By ERIC A. HOWALD
Of the Keizertimes

Before getting into what distinguishes Keizer Police Department Det. Andy Phelps and Officer RJ Farrens from their peers in the Keizer Police Department, it’s necessary to understand the difference between “probable cause” and “beyond a reasonable doubt.”

An officer needs probable cause to issue a citation or place a suspect under arrest. There is no exact measurement for probable cause because it can vary from incident to incident but, as a rule of thumb, an officer wants a better than 50 percent suspicion of a person having committed a criminal act.

“Beyond a reasonable doubt” is what prosecuting lawyers are looking for when presenting a case to a judge or jury. Ideally, they are seeking near-certainty that the person they are charging with a crime is the one that is guilty.

“The criminal justice system as a whole is a lot bigger than just the arrest,” said Phelps, who started as a KPD reserve officer in 2010 before being hired on full-time in 2012. “Anyone in law enforcement is trying to pursue justice. If evidence I collect makes it harder to get a conviction, that is totally fine with me. I want to collect it and paint the true picture, not skew the evidence. If the suspect didn’t do it, I want that to be shown.”

What makes Phelps and Farrens particularly adept at the case-building aspect of the job is that both have law degrees and passed the bar exam that could have led to careers as attorneys. Farrens took a job with KPD two years ago when he was on the cusp of applying to becoming a lawyer outright. Phelps was a court-certified lawyer with the Marion County District Attorney’s Office when he transitioned to the law enforcement side of the justice system, which was his plan all along.

“When I was 4 years old, I had an officer come into my life and tell me everything was going to be okay that day, and it ended up being okay. In my mind, that made the officer a hero, I think it was that exposure that formed what I think of cops,” said Farrens.

Farrens, the youngest of several siblings, excelled in school, triple-majored in history, religion, and philosophy at the College of Idaho and knew he wanted to tackle graduate school. He picked Willamette University for law school when it came time to make a decision.

Like Phelps, he was working for the Marion County District Attorney’s (MCDA) Office when he began taking another look at a law enforcement career.

“If a report was good, that made it easier in court,” Farrens said. “I realized that if I wanted to make a positive impact in the criminal justice system, the work starts here.”

Phelps said that a typical course of study in law school focuses on federal law because graduates can end up working anywhere in the country, but he benefitted from studying Oregon case law in the class of Chief Justice Paul DeMuniz, the former head of the Oregon Supreme Court.

“What really refined my Oregon law knowledge was my experience as a law clerk at the Marion County D.A.’s office,” Phelps said.

When he started at the MCDA, Phelps was assigned as a DUII law clerk which meant reviewing DUII cases throughout the county to determine if the officer who made the stop had followed all the rules and writing counterarguments when defending attorneys challenged some aspect of the incident.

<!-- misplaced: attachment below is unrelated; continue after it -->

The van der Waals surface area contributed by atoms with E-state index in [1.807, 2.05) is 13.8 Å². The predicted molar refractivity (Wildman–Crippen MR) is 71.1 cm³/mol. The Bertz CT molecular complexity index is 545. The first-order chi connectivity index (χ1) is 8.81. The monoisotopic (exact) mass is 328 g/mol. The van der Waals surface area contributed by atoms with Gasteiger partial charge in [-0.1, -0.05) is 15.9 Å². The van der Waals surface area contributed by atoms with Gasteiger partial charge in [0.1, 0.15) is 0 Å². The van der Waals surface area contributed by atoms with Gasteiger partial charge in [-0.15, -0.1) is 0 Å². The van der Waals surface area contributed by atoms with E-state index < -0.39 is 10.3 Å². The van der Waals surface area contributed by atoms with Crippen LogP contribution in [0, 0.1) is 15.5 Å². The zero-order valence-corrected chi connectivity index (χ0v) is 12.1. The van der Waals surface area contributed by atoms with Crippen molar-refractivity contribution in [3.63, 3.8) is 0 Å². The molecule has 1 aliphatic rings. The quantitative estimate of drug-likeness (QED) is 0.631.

“Having that background helps me think about what is needed to prosecute a case,” Phelps said. “It gives me a broader perspective behind the meaning of the law and I hope it helps me determine how to reach the reasonable doubt standard.”

Farrens offered an example of how taking those extra steps can work when he’s investigating an incident.

Not too long ago, Farrens met a woman at Salem Hospital with what he called “considerable face injuries.” He said it looked as though the woman had been in a fight and there was even potential probable cause to arrest someone for the crime. But, by investigating further and not simply placing the suspect under arrest, Farrens eventually learned that the wounds had been self-inflicted.

“I was looking for beyond a reasonable doubt and it came back to not having probable cause,” he said.

Phelps said his law degree helps in threading the needle when it comes to search and seizure. Like probable cause, there is no one-size-fits-all guideline for when an officer can search or seize property. The facts of each case are different and the timeline officers are operating under is also  variable. Instead, precedents set in the courts establish boundaries regarding search and seizure, which lawyers then use as measuring sticks in the cases that are most like the one they are prosecuting or defending.

“The lawyers get a chance to review facts for several weeks while the patrol officer has to make the decision in a split-second. I like knowing what my parameters are and what I have to work between,” Phelps said.

Neither officer believes the law degree places them above other cops on the beat, their backgrounds are simply one more tool in the collective toolbox. As Farrens put it, the biggest asset he’s gleaned from the extra degree is an appreciation of the patience police work takes.

One of Farrens’ proudest engagements thus far was with a woman that had been a frequent source of disruption in the community. Farrens was patient and learned her problems were stemming from substance abuse and that the woman’s roommate situation was a regular incitement. Through conversation he had with her, the woman found a way to change her situation and Farrens helped find her a new roommate he can check in with if problems occur. Her contacts with police are now almost non-existent.

“So many of us join this profession because we want to help people, not arrest people. We do that often. The rewarding times are when we can prevent things from happening,” Farrens said.